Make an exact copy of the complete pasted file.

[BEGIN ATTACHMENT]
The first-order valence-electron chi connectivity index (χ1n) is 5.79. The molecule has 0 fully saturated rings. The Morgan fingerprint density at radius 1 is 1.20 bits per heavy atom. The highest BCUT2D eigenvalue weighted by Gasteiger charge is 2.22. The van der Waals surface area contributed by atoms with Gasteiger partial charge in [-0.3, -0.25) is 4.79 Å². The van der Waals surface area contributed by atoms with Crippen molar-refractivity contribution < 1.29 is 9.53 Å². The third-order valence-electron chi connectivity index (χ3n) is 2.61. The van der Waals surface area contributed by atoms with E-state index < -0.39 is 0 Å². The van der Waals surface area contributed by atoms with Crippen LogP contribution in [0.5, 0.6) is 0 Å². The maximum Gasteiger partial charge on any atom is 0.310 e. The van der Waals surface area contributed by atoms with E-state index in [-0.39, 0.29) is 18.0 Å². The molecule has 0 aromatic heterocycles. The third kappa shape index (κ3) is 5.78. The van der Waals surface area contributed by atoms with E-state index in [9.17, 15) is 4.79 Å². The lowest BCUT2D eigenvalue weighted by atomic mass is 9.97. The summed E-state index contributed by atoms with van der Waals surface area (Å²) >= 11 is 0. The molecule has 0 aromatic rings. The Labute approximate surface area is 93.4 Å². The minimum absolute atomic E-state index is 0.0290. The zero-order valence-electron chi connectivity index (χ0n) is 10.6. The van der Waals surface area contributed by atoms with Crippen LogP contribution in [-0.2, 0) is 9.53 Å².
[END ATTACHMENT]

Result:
The first-order valence-electron chi connectivity index (χ1n) is 5.79. The molecule has 0 fully saturated rings. The Morgan fingerprint density at radius 1 is 1.20 bits per heavy atom. The highest BCUT2D eigenvalue weighted by Gasteiger charge is 2.22. The van der Waals surface area contributed by atoms with Gasteiger partial charge in [-0.3, -0.25) is 4.79 Å². The van der Waals surface area contributed by atoms with Crippen molar-refractivity contribution < 1.29 is 9.53 Å². The third-order valence-electron chi connectivity index (χ3n) is 2.61. The van der Waals surface area contributed by atoms with E-state index < -0.39 is 0 Å². The van der Waals surface area contributed by atoms with Crippen LogP contribution in [0.5, 0.6) is 0 Å². The maximum Gasteiger partial charge on any atom is 0.310 e. The van der Waals surface area contributed by atoms with E-state index in [-0.39, 0.29) is 18.0 Å². The molecule has 0 aromatic heterocycles. The third kappa shape index (κ3) is 5.78. The van der Waals surface area contributed by atoms with E-state index in [9.17, 15) is 4.79 Å². The lowest BCUT2D eigenvalue weighted by atomic mass is 9.97. The summed E-state index contributed by atoms with van der Waals surface area (Å²) >= 11 is 0. The molecule has 0 aromatic rings. The Labute approximate surface area is 93.4 Å². The minimum absolute atomic E-state index is 0.0290. The zero-order valence-electron chi connectivity index (χ0n) is 10.6. The van der Waals surface area contributed by atoms with Crippen LogP contribution in [-0.2, 0) is 9.53 Å².